March 16, 2020

Preparing for Coronavirus: Thousands of At-Risk Floridians in Safety Net Programs Face Hardship

The Centers for Disease Control (CDC) recommend that persons living in the United States create a household plan to protect their families against COVID-19 infection in the event of an outbreak. For persons who are at greater risk for serious complications from the coronavirus, CDC advises even more rigorous preparations.

The most challenging hurdle that Floridians with moderate income face in complying with CDC’s guidance is finding CDC-recommended items on empty store shelves. Families with low income, on the other hand, face much bigger hurdles that make adequate preparation difficult, if not impossible.

Even before having to buy additional disinfectants, medical supplies, and non-perishable goods, many families are struggling each month to meet all of their needs. This is especially true for thousands of at-risk participants in Florida’s Temporary Assistance for Needy Families (TANF) and Supplemental Nutrition Assistance Program (SNAP), who cannot afford the additional expense related to COVID-19 prep without significant sacrifice, if at all. 

Who Does CDC Say is Most at Risk of Complications From COVID-19?

CDC warns that people who are older or who have serious long-term health problems are most at risk for getting very sick from COVID-19. This includes many of the 585,000 low-income seniors and 300,000 persons with disabilities in the Sunshine State who participate in the SNAP program, as well as grandparents who are caregivers for 21,000  children receiving TANF assistance in Florida, few of whom have disposable income or food assistance to ready their families for an outbreak of COVID-19.

What Precautions Does CDC suggest?

To minimize risk of exposure and protect patients and their families, CDC suggests, among other things, that persons at high risk disinfect their home and stock up on non-perishable food items, medication, and necessary medical supplies. If a household member becomes sick from COVID-19, CDC says that persons at home should isolate themselves in a specific room, use a separate bathroom, if available, institute a special disinfecting regimen, and wear a facemask when interacting with  family members. CDC also warns persons who get COVID-19 not to go to work.

Why is Preparing for COVID-19 Hard for Families Participating in Safety Net Programs?

The TANF program provides temporary cash assistance to help households with very low income take care of their children while the family gets back on their feet. Of the 58,000 children receiving TANF assistance in Florida, 21,000  are  cared for by grandparents, many of whom are at greater risk for coronavirus based on age alone. These are grandparents who take in their grandchildren after their own children, for whatever reason, are unable care for them.

The good news for TANF participants, most of whom receive medical assistance, is that Florida’s Medicaid program has announced that it will pay for medically necessary testing and treatment of COVID-19.  However, even without the additional cost of COVID-19 preparation, TANF benefits in Florida are insufficient to address a child’s basic needs. Despite inflation, the Sunshine State has not raised TANF benefit levels since 1992. The maximum TANF benefit for families in Florida — $303 for a family of three — is only about 17 percent of the poverty level, which is already too low to keep a roof over a child’s head, pay the light bill, and buy school clothes, much less pay to stock up on coronavirus-related supplies and food. On top of that, many TANF families do not have homes or apartments large enough to designate separate living spaces or bathrooms for sick family members.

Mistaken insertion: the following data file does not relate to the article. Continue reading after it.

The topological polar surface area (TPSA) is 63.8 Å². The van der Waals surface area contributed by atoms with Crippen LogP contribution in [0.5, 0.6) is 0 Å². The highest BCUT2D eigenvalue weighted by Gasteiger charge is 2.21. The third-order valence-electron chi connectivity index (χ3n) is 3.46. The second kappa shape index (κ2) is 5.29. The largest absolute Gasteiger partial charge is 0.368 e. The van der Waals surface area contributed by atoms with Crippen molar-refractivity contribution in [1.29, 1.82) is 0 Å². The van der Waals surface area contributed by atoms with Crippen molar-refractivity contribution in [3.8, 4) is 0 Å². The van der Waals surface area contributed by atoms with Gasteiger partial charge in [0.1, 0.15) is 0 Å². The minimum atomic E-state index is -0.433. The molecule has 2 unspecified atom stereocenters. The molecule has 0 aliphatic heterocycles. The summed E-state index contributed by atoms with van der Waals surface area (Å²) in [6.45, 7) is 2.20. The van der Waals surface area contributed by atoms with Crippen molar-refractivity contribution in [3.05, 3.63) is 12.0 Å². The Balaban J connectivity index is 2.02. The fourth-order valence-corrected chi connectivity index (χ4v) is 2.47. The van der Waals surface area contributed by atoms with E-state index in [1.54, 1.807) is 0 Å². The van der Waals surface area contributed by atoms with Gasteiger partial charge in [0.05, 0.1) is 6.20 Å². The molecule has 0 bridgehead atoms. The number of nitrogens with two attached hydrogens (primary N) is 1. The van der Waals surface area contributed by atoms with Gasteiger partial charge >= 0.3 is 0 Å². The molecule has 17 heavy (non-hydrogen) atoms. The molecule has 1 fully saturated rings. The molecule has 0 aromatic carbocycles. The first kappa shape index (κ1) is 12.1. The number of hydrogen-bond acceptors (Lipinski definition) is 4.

Most TANF participants in Florida also receive SNAP. The SNAP program provides food assistance to low-income households who need help putting food on the table. In Florida, 585,000 seniors and 300,000 persons with disabilities — all potentially at risk of getting seriously ill from COVID-19 —participate in the SNAP program. Although SNAP is extremely effective at reducing food insecurity, the SNAP benefit is not high enough for participating families to buy extra, non-perishable items to prepare for a COVID-19 outbreak. The average SNAP benefit in the Sunshine State is only $1.37 per person per meal.

In addition, although many SNAP participants are employed, they are likely to work at low-wage jobs such as  home health aides, salesclerks, and servers at restaurants.  These are not jobs that have paid sick leave, allow employees to telecommute, or offer any of the benefits that accompany higher-wage employment.  Taking a sick day means missing a paycheck, which is not an option for many families participating in SNAP.  Moreover, low-income Floridians are less likely to own cars or telecommute. meaning they are more likely to rely on public transportation to get to work or run ordinary household errands, which could put them in close contact with others who may be infected.

What Can Be Done?

The Florida Legislature should revisit TANF benefit levels through the lens of disaster recovery. Until lawmakers raise TANF benefits, thousands of Floridians will be unable to take adequate precautions against the spread of coronavirus, or in the wake of any other disaster. Not only does inadequate preparation affect participating families, it also affects everyone in their communities.

Whether it’s a natural disaster or a public health crisis, struggling families need adequate resources to help them stay on their feet.

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